Arati Devi, elected as the country’s youngest sarpanch five years ago from Ganjam’s Dhunkapada gram panchayat, the 31-year-old MBA graduate has become a role model for many women in grassroots-level politics.
“My political journey was not smooth. Things were very different and difficult at the ground level. But I am happy that I could bring changes in my panchayat, which I hope will continue even after me,” said Arati.
Her efforts are evident. There are now ‘pucca’ roads and electricity connections in several villages of her panchayat. The PDS system has been streamlined and there are no teacher vacancies in schools. She has planted over 1.5 lakh trees in her panchayat and revived folk art troupes.
As a result of a literacy campaign “Tipa Nuhen Dastakhat” (no thumb impression only signature) she launched in her panchayat around 700 women are now able to put their signatures sign and have basic reading and learning abilities.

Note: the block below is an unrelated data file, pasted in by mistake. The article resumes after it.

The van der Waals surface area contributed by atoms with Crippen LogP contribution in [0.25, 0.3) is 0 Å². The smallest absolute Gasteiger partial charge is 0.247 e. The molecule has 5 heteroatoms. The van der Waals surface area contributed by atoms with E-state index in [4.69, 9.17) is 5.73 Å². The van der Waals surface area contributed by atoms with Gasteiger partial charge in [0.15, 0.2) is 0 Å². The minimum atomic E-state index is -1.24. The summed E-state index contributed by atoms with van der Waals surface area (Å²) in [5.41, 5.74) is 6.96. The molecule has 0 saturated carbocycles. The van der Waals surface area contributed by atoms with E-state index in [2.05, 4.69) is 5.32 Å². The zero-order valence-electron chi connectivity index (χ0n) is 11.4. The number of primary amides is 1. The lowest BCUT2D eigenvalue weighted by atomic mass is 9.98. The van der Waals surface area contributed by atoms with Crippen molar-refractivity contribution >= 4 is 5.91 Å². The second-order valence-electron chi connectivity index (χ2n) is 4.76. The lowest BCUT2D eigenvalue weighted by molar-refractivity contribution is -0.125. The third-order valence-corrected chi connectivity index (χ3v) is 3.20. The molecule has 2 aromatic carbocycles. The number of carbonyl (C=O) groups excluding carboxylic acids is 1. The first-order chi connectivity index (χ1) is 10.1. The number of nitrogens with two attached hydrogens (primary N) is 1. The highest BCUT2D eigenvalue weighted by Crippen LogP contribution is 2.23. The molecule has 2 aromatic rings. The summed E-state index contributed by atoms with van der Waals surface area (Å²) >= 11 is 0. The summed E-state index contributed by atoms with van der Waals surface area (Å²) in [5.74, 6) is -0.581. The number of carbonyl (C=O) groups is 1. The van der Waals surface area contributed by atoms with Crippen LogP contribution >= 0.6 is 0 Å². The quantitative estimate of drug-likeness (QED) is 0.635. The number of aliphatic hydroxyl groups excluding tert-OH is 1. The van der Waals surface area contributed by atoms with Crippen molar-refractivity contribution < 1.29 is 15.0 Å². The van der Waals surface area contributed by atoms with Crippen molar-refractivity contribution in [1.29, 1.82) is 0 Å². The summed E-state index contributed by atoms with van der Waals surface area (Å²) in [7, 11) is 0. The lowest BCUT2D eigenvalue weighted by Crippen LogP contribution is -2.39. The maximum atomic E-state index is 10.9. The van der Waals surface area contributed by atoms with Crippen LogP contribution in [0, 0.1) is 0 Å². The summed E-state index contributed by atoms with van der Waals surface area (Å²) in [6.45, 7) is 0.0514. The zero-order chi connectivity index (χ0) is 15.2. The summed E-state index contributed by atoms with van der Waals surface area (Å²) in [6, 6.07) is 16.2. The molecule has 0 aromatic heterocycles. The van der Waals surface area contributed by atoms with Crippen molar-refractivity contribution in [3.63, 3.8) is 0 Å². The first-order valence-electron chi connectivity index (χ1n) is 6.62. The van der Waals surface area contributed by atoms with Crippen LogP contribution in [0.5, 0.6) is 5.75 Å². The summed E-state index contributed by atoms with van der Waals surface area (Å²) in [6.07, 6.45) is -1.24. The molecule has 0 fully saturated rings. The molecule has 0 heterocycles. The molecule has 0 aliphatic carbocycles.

Arati Devi left her lucrative job in a bank to bring about change in her village. The sarpanch who aims to reach the Parliament from panchayat said issues of rural polls have changed in the last five years and that she is hopeful of getting a BJD ticket for Zilla Parishad member.
But to achieve these she had her share of challenges and bottlenecks. “The first challenge I faced was from men around me and their insecurity. I have undergone mental harassment. People even came to attack and abuse me physically. They lodged dalit atrocity case against me. But it was my will power for which I could overcome everything,” said Arati, who represented India at the International Visitors Leadership Programme on state and local governments in the US in 2014.
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